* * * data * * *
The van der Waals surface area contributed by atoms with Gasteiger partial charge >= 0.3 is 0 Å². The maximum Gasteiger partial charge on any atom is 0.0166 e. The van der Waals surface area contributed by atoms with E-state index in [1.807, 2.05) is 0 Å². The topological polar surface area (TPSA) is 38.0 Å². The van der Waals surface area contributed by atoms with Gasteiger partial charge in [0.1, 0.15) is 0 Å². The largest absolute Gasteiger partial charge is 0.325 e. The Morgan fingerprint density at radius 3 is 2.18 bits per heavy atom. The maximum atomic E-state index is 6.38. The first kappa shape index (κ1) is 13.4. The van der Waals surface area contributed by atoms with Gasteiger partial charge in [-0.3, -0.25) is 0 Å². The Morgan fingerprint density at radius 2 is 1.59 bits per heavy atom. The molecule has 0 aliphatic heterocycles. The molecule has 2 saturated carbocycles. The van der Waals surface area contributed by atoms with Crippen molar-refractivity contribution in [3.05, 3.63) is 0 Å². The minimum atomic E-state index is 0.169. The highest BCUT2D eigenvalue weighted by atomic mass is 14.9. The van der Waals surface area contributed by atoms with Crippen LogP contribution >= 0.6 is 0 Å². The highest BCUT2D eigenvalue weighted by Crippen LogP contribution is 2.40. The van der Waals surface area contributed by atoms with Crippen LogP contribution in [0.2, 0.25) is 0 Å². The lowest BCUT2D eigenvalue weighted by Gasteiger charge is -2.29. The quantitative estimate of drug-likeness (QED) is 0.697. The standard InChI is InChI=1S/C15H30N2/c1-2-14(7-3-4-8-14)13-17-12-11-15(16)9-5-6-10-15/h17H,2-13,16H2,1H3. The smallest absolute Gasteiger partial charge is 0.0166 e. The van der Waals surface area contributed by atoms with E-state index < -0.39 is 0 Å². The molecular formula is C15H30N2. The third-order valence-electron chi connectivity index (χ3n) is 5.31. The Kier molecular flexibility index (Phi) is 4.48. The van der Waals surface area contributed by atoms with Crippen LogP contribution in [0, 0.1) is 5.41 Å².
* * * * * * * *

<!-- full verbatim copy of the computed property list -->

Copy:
The van der Waals surface area contributed by atoms with Gasteiger partial charge >= 0.3 is 0 Å². The maximum Gasteiger partial charge on any atom is 0.0166 e. The van der Waals surface area contributed by atoms with E-state index in [1.807, 2.05) is 0 Å². The topological polar surface area (TPSA) is 38.0 Å². The van der Waals surface area contributed by atoms with Gasteiger partial charge in [0.1, 0.15) is 0 Å². The largest absolute Gasteiger partial charge is 0.325 e. The Morgan fingerprint density at radius 3 is 2.18 bits per heavy atom. The maximum atomic E-state index is 6.38. The first kappa shape index (κ1) is 13.4. The van der Waals surface area contributed by atoms with Gasteiger partial charge in [-0.3, -0.25) is 0 Å². The Morgan fingerprint density at radius 2 is 1.59 bits per heavy atom. The molecule has 0 aliphatic heterocycles. The molecule has 2 saturated carbocycles. The van der Waals surface area contributed by atoms with Crippen molar-refractivity contribution in [3.05, 3.63) is 0 Å². The minimum atomic E-state index is 0.169. The highest BCUT2D eigenvalue weighted by atomic mass is 14.9. The van der Waals surface area contributed by atoms with Crippen LogP contribution >= 0.6 is 0 Å². The highest BCUT2D eigenvalue weighted by Crippen LogP contribution is 2.40. The van der Waals surface area contributed by atoms with Crippen LogP contribution in [0.2, 0.25) is 0 Å². The lowest BCUT2D eigenvalue weighted by Gasteiger charge is -2.29. The quantitative estimate of drug-likeness (QED) is 0.697. The standard InChI is InChI=1S/C15H30N2/c1-2-14(7-3-4-8-14)13-17-12-11-15(16)9-5-6-10-15/h17H,2-13,16H2,1H3. The smallest absolute Gasteiger partial charge is 0.0166 e. The van der Waals surface area contributed by atoms with E-state index < -0.39 is 0 Å². The molecular formula is C15H30N2. The third-order valence-electron chi connectivity index (χ3n) is 5.31. The Kier molecular flexibility index (Phi) is 4.48. The van der Waals surface area contributed by atoms with Crippen LogP contribution in [0, 0.1) is 5.41 Å².